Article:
Virion SD: Fight Viruses and Race the Clock

Price: $.99    Score: 7/10     By M. SchustermanVirion

The problems I had with this game weren’t so much the game itself, but the lack of instruction and intuitiveness, which is quite contrary to how it’s described. Virion SD, designed by Stigmergy Games, is supposed to be a game in which you fight off a mutating virus. What it comes off as is more of a timing game that isn’t quite as challenging as I’d hoped.

The app opens to three players numbered 1-3, which you can change and upload a personal picture to. Tap one to see the selection of levels, all of which are locked but the first. Tapping that first level takes you to an image of a brain divided into sections. Tap the first to start.

What you’ve got is a globe with one arm, and later, many arms, sticking out of it. The end of each arm has a certain shape. Various pieces fly randomly around the screen, which have shapes that fit the arms like puzzle pieces. Tap a shape to freeze it, then line it up with the arm (which is moving). Once you’ve got all the arms lined up with a piece, tap the globe and the arms sort of suck the pieces in. Depending on the level, that could be the end, or you could be faced with more arms.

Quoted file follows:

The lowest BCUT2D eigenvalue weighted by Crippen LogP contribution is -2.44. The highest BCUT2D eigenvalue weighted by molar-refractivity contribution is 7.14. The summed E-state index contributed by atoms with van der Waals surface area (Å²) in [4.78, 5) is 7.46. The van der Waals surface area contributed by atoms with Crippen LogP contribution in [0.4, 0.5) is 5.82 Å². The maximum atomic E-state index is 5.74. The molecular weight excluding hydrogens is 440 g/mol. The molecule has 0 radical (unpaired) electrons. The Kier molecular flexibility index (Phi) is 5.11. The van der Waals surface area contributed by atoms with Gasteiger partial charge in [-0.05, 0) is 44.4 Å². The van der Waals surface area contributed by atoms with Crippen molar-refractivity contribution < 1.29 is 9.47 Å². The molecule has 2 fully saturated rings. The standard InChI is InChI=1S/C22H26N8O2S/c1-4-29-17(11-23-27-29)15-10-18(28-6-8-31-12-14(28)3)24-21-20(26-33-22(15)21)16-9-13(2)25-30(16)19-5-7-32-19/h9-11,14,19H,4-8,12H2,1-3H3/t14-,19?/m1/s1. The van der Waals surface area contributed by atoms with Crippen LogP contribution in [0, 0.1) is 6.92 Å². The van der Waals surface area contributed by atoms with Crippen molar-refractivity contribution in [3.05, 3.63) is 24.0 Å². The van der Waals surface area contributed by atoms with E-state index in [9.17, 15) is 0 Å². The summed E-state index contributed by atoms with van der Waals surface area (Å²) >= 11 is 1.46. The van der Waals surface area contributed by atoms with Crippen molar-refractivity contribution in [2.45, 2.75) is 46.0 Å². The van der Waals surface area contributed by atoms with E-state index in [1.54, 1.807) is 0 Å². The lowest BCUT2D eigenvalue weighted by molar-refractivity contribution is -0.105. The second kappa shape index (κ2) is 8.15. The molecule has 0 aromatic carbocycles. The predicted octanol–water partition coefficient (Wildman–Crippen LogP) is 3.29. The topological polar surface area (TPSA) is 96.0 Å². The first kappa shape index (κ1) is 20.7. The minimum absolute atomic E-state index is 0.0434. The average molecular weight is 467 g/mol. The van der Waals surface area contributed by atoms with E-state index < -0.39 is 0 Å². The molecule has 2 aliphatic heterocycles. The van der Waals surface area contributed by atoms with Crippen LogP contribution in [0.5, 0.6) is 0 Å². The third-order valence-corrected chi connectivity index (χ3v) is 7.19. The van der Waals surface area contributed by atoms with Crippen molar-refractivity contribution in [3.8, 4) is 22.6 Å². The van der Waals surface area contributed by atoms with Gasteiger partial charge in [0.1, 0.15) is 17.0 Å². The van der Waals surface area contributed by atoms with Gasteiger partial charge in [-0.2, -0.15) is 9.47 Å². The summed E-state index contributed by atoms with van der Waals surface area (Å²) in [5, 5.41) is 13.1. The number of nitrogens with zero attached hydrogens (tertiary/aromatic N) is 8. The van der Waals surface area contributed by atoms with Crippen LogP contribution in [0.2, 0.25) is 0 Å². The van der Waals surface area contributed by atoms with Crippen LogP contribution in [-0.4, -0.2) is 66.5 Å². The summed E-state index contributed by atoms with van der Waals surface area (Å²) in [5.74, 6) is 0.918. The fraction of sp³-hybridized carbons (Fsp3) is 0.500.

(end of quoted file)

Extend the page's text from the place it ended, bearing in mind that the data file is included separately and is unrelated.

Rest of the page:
The music is thumpy and interesting, but the graphics are the same for each part of the brain, and I lost interest quickly. What frustrated me was that I had to research outside of the iTunes page and the game itself to learn how to do certain things. For example, there’s a time limit on each level, but no exit or pause button. I thought there was none, and the only option to stop was to exit the app. Then I read on the Virion “Hints” page that you can quit (not pause) a level by swiping five – not four – but five fingers on the screen. I’ve never encountered an app with a five finger swipe, yet no four finger swipe, and it strikes me as very counter-intuitive.

Something else I wondered was what was the point of having a timer if I never know how many legs are going to keep sprouting out of the globe. Once you’ve successfully lined up pieces with the arms, a number briefly appears in the center of the globe. It turns out this number tells you how many legs are left – something that is not actually explained within the game.

Overall, it’s not a bad game, and there are a lot of levels. However, I don’t feel it delivered the tension and excitement promised, and it was a bit confusing in the beginning.

Virion SD [iTunes link] requires iPhone OS 4.0 or later and is compatible with iPhone, iPad and iPod Touch. A small expedite fee was paid by the developer to speed up the publication of this review.

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